Film
Image via Netflix.

Watch the Lighthearted New Trailer for Idris Elba's Netflix Series 'Turn Up Charlie'

The actor is also preparing for his first-ever appearance on SNL.

Idris Elba is a man of many talents, and they all come together on his upcoming Netflix series Turn Up Charlie.

The comedy will premiere next month on the global streaming service. Ahead of its release, Netflix has dropped the trailer for the show, in which Elba plays a struggling DJ-turned nanny—drawing on elements of his own life pre-megastardom. This is Elba's second comedy series following the family show In the Long Run, which premiered in 2018.


Here's a full synopsis of the show:

Turn Up Charlie centers on the titular Charlie (Idris Elba), a struggling DJ and eternal bachelor, who is given a final chance at success when he reluctantly becomes a 'manny' to his famous best friend's problem-child daughter, Gabby (Frankie Hervey). Piper Perabo and JJ Feild co-star.

The newly released trailer sees the actor, who's convinced his parents that he is a "music mogul," taking on gigs at Nigerian weddings and becoming a nanny to a sly young girl who has made a habit out of terrorizing her nannie. Check it out below.

Turn Up Charlie | Official Trailer [HD] | Netflix www.youtube.com

Elba will make his Saturday Night Live debut on Saturday, March 9 in support of the shows premiere. All eight episodes of the show will be available on Netflix on March 15.


Music

6 Samples From 'Éthiopiques' in Hip-Hop

A brief history of Ethio-jazz cultural exchange featuring songs by Nas & Damian Marley, K'naan, Madlib and more.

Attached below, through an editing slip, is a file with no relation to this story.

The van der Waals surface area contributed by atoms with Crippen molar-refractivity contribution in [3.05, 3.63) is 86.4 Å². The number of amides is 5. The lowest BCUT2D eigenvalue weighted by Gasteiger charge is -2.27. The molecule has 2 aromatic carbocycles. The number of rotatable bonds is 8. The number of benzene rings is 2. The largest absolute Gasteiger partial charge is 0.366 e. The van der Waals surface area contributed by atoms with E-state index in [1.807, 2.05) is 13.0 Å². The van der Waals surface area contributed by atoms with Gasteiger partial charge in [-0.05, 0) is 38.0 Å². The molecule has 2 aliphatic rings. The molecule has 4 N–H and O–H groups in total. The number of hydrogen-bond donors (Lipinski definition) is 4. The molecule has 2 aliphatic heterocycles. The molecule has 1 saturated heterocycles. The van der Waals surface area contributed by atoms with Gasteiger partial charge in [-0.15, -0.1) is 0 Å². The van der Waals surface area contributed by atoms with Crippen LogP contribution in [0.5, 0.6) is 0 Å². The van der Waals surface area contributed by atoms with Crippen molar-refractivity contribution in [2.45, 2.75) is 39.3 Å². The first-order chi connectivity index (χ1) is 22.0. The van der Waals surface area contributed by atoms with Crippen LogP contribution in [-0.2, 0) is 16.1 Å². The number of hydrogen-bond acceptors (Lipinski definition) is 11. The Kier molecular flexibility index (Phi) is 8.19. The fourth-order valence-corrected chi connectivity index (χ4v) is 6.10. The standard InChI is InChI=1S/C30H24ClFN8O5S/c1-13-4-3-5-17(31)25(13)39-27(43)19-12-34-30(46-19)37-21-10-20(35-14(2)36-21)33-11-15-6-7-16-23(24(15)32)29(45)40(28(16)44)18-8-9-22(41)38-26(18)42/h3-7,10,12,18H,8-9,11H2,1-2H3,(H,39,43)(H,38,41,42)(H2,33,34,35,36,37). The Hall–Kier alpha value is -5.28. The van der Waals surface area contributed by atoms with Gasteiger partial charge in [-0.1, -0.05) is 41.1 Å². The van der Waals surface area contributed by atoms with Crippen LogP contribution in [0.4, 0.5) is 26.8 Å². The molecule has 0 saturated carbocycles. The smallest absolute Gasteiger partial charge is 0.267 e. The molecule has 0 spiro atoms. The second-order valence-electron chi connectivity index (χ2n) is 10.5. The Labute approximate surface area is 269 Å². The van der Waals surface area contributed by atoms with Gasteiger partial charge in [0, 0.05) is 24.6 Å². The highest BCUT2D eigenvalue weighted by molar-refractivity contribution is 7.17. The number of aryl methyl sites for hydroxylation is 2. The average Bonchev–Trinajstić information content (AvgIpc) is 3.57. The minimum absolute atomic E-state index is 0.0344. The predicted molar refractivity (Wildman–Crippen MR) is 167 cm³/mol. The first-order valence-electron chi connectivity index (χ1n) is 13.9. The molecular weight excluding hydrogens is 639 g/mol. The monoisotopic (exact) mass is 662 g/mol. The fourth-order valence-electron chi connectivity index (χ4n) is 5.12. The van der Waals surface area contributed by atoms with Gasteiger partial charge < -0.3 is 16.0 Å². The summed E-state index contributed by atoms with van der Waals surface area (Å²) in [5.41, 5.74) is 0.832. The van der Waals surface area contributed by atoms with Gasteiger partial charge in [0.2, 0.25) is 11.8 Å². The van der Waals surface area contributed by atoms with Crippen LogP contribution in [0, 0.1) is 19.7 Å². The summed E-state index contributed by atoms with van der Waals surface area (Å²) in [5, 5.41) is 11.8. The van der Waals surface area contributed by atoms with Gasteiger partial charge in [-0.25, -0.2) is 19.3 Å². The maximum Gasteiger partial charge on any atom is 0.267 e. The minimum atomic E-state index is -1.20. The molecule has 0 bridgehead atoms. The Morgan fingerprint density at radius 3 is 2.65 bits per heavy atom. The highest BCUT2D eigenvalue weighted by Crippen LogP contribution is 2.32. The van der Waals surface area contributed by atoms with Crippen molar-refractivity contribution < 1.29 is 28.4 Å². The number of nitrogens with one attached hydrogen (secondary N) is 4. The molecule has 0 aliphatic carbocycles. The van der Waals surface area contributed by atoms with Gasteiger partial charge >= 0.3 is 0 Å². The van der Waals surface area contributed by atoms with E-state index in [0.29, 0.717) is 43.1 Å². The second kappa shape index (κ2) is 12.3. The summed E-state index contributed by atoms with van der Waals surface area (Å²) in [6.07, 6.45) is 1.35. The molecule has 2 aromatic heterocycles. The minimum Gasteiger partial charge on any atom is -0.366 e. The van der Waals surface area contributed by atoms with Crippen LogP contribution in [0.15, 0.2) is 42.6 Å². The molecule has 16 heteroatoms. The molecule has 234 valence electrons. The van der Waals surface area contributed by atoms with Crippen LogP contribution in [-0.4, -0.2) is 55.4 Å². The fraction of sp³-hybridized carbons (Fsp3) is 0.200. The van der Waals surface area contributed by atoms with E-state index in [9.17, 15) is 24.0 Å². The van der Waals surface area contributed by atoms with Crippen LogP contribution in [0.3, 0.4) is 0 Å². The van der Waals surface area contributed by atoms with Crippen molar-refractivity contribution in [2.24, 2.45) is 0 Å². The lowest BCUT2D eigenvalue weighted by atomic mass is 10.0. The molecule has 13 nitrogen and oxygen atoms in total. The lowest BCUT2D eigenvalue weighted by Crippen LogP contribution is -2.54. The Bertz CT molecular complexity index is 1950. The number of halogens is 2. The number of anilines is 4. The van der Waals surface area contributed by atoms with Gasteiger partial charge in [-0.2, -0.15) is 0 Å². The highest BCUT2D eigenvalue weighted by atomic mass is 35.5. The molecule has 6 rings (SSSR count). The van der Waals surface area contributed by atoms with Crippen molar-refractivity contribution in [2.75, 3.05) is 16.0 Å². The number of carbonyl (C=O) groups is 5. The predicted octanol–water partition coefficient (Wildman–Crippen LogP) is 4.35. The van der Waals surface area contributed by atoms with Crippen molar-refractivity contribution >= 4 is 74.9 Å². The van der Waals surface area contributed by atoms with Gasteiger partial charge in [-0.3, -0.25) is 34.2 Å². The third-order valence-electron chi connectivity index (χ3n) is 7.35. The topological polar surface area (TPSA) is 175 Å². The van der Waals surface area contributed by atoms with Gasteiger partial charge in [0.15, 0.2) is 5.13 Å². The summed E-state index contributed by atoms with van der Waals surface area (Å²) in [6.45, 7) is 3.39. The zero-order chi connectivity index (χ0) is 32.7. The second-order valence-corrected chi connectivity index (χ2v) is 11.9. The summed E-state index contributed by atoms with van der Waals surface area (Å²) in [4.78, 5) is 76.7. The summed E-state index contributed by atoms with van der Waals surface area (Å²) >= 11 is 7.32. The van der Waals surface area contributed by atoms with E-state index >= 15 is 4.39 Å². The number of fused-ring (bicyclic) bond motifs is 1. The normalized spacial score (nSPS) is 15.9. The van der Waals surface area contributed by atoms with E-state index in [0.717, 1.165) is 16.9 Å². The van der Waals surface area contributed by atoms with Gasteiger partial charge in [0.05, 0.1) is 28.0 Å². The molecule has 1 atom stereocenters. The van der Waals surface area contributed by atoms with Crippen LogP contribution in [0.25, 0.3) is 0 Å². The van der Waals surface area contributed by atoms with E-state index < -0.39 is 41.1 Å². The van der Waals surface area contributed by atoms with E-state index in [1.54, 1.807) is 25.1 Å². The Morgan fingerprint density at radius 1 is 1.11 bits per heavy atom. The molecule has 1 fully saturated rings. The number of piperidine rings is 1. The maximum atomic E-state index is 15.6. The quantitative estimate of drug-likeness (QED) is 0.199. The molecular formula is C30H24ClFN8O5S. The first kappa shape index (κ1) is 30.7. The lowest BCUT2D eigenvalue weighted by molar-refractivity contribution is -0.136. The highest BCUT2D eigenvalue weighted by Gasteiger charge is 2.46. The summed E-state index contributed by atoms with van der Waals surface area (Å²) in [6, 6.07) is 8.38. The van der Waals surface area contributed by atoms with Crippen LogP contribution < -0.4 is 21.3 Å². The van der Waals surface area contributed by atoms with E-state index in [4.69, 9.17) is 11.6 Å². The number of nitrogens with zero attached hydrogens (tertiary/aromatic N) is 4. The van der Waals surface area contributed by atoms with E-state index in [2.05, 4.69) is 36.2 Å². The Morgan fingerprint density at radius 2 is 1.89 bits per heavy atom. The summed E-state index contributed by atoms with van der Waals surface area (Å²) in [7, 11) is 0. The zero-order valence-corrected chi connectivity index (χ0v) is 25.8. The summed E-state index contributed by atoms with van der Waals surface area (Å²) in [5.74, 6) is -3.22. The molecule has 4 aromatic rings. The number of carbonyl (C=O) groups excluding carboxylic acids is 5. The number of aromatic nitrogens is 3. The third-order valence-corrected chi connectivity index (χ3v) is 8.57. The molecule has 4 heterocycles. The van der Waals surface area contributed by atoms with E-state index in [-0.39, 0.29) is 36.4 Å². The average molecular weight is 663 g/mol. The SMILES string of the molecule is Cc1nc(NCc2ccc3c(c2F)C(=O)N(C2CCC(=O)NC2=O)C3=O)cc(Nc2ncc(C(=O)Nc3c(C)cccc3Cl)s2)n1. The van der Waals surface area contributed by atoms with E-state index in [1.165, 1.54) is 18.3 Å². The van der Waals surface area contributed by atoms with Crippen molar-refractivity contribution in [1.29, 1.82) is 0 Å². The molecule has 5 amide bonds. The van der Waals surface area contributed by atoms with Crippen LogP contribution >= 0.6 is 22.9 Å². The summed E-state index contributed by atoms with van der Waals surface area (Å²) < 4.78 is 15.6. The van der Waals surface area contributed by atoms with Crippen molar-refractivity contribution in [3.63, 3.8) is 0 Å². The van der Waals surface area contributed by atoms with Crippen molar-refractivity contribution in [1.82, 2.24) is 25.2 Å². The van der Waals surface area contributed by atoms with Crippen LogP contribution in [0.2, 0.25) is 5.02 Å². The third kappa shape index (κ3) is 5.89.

This article was originally published on OkayAfrica in March, 2017. We're republishing it here for our Crossroads series.

It's 2000 something. I'm holed up in my bedroom searching for samples to chop up on Fruity Loops. While deep into the free-market jungle of Amazon's suggested music section, I stumble across a compilation of Ethiopian music with faded pictures of nine guys jamming in white suit jackets. I press play on the 30 second sample.

My mind races with the opportunities these breakbeats offered a budding beat maker. Catchy organs, swinging horns, funky guitar riffs, soulful melodies and grainy and pained vocalists swoon over love lost and gained. Sung in my mother tongue—Amharic—this was a far cry from the corny synthesizer music of the 1990s that my parents played on Saturday mornings. I could actually sample this shit.

The next day, I burn a CD and pop it into my dad's car. His eyes light up when the first notes ooze out of the speakers. “Where did you get this?" He asks puzzlingly. “The internet," I respond smiling.

In the 1970s my dad was one of thousands of high school students in Addis Ababa protesting the monarchy. The protests eventually created instability which lead to a coup d'état. The monarchy was overthrown and a Marxist styled military junta composed of low ranking officers called the Derg came to power. The new regime subsequently banned music they deemed to be counter revolutionary. When the Derg came into power, Amha Eshete, a pioneering record producer and founder of Ahma Records, fled to the US and the master recordings of his label's tracks somehow ended up in a warehouse in Greece.

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